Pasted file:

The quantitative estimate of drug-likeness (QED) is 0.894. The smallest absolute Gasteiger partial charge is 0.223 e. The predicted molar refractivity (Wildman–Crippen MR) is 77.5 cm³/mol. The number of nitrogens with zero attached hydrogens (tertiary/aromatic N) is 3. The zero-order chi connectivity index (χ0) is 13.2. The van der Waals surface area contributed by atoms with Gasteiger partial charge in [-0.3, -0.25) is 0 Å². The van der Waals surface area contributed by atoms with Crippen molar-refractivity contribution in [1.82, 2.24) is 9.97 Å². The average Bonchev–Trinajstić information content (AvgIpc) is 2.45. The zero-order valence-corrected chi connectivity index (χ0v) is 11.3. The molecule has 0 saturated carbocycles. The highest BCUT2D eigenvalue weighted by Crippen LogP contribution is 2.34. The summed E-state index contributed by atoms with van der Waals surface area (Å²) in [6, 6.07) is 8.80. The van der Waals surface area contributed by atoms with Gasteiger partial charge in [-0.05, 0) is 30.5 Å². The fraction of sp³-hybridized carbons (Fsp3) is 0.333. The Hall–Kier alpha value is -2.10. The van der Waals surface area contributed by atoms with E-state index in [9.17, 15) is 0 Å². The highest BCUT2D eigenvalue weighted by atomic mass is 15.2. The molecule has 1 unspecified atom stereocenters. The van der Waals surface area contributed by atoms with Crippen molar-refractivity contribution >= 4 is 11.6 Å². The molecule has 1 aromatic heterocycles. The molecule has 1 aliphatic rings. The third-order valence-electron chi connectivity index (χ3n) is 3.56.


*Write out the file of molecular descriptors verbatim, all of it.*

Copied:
The quantitative estimate of drug-likeness (QED) is 0.894. The smallest absolute Gasteiger partial charge is 0.223 e. The predicted molar refractivity (Wildman–Crippen MR) is 77.5 cm³/mol. The number of nitrogens with zero attached hydrogens (tertiary/aromatic N) is 3. The zero-order chi connectivity index (χ0) is 13.2. The van der Waals surface area contributed by atoms with Gasteiger partial charge in [-0.3, -0.25) is 0 Å². The van der Waals surface area contributed by atoms with Crippen molar-refractivity contribution in [1.82, 2.24) is 9.97 Å². The average Bonchev–Trinajstić information content (AvgIpc) is 2.45. The zero-order valence-corrected chi connectivity index (χ0v) is 11.3. The molecule has 0 saturated carbocycles. The highest BCUT2D eigenvalue weighted by Crippen LogP contribution is 2.34. The summed E-state index contributed by atoms with van der Waals surface area (Å²) in [6, 6.07) is 8.80. The van der Waals surface area contributed by atoms with Gasteiger partial charge in [-0.05, 0) is 30.5 Å². The fraction of sp³-hybridized carbons (Fsp3) is 0.333. The Hall–Kier alpha value is -2.10. The van der Waals surface area contributed by atoms with E-state index in [9.17, 15) is 0 Å². The highest BCUT2D eigenvalue weighted by atomic mass is 15.2. The molecule has 1 unspecified atom stereocenters. The van der Waals surface area contributed by atoms with Crippen molar-refractivity contribution >= 4 is 11.6 Å². The molecule has 1 aromatic heterocycles. The molecule has 1 aliphatic rings. The third-order valence-electron chi connectivity index (χ3n) is 3.56.